Engaging & Re-Engaging with Customers

This topic is a big one with lots of depth available for people to work through. True to our mission, this month you’ll hear from people all over the business talking about the multitude of tactical and strategic ways to get ahold of customers and prospects so you can deliver value and help them find success with your product.

Early in my career, when I was still learning how to operate within the SaaS world and what that meant to help customers, there was someone with whom I was working and spent a lot of time helping them understand how our product worked on a deeper level. We weren’t paid to upsell, but I knew the client needed to expand their account to really, truly be successful. We had a good relationship and they trusted me, that much was obvious. But when it came time to pass them along to a salesperson, something that really wasn’t in my purview, I’d found them impossible to get on the phone, let alone reply to my emails.

Without their interest, I simply stopped emailing them (our role was more support based). I knew the account wasn’t as strong as it could be, though, and a few weeks later, I sent them a very personal email with links to several blogs our company had written on the very topic I knew with which they were having issues.

They replied, I put them in contact with a salesperson, and the account grew.

It wasn’t a massive deal for the salesperson, but the account became more valuable to the customer, and that’s the absolute definition of customer success in our industry. We spend an incredible amount of time and brainpower at Sprout purely on how we can elevate our customers to a level where they’re winning more business because we want to give them resources to do so.

This is where I’m spending time in my article. Engaging and re-engaging with resources. The first thing I do when I consult with an organization is take stock of the readily available resource centers they offer. Most companies have a blog and social channels. The more resources available, the better for your CX teams.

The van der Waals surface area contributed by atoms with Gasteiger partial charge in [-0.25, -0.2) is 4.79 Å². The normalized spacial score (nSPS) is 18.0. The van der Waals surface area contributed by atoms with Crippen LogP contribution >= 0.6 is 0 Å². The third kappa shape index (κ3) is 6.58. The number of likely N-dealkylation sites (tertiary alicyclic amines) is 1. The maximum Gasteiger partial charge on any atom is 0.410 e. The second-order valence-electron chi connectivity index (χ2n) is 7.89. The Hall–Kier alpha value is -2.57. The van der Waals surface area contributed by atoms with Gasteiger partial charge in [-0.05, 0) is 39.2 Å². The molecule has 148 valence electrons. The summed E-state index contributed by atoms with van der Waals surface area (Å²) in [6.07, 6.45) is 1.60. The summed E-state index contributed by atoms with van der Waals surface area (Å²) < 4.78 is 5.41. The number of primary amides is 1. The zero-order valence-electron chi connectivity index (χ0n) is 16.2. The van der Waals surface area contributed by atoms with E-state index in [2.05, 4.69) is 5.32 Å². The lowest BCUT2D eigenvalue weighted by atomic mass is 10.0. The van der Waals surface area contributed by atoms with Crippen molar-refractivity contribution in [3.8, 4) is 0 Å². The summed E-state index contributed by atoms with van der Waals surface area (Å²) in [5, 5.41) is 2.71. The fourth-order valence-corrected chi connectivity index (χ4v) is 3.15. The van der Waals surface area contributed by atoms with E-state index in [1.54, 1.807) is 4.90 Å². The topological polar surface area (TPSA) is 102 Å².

For example, Sprout offers an industry blog, a thought leadership blog, a help center, and social channels. There’s even more, but just at a surface level, I’d look at that and think about how easily my sales and CX teams can help engage with prospects or re-engage with customers that have ghosted.

HubSpot has some amazing examples of re-engagement emails, so this is a great place to look for some tactical examples, but thinking strategically is vital to a proper re-engagement campaign.

Absence Does Not Make the Heart Grow Fonder

I’m certain another writer will talk about the value of being personal, but I want you to think about how you’re currently approaching your book. Are you organized enough to know right now that everyone in your book has heard from you in the past 30 days? Most books will be adjustable and my book has always been smaller (my onboarding book heard from me every 14 days at the longest), but your customers should never go more than a month without hearing from you.

Take an hour this week to organize yourself and reach out to any accounts that have ghosted you within the past quarter.

Make Human Connection

One amazing way to re-engage customers is to ask for in-person meetings. Forbes talks about this in point 8 of this article from four years ago. I’ve recently been hit up for in-person conversations from a vendor looking to land a project I’m heading up, and without it, they’d have never been involved in the bidding process. In-person connection works. You can look them in the eye and talk to them like a person.

Treat People like People

Without question, your number one tool is to never forget that the person with whom you’re talking and trying to engage with is an actual living, breathing human. They aren’t there just so you can hit an email or dial number for the day. They’re actively working to make their business better. Work with them to make it happen.

If nothing else, you need to find ways to add value during your engagement and re-engagement efforts. Spend time and be thoughtful. You’ll find people a lot more responsive.

Joe Huber is one of the co-founders of the Chicago Customer Success Podcast. He is currently a Customer Community Strategist with Sprout Social.


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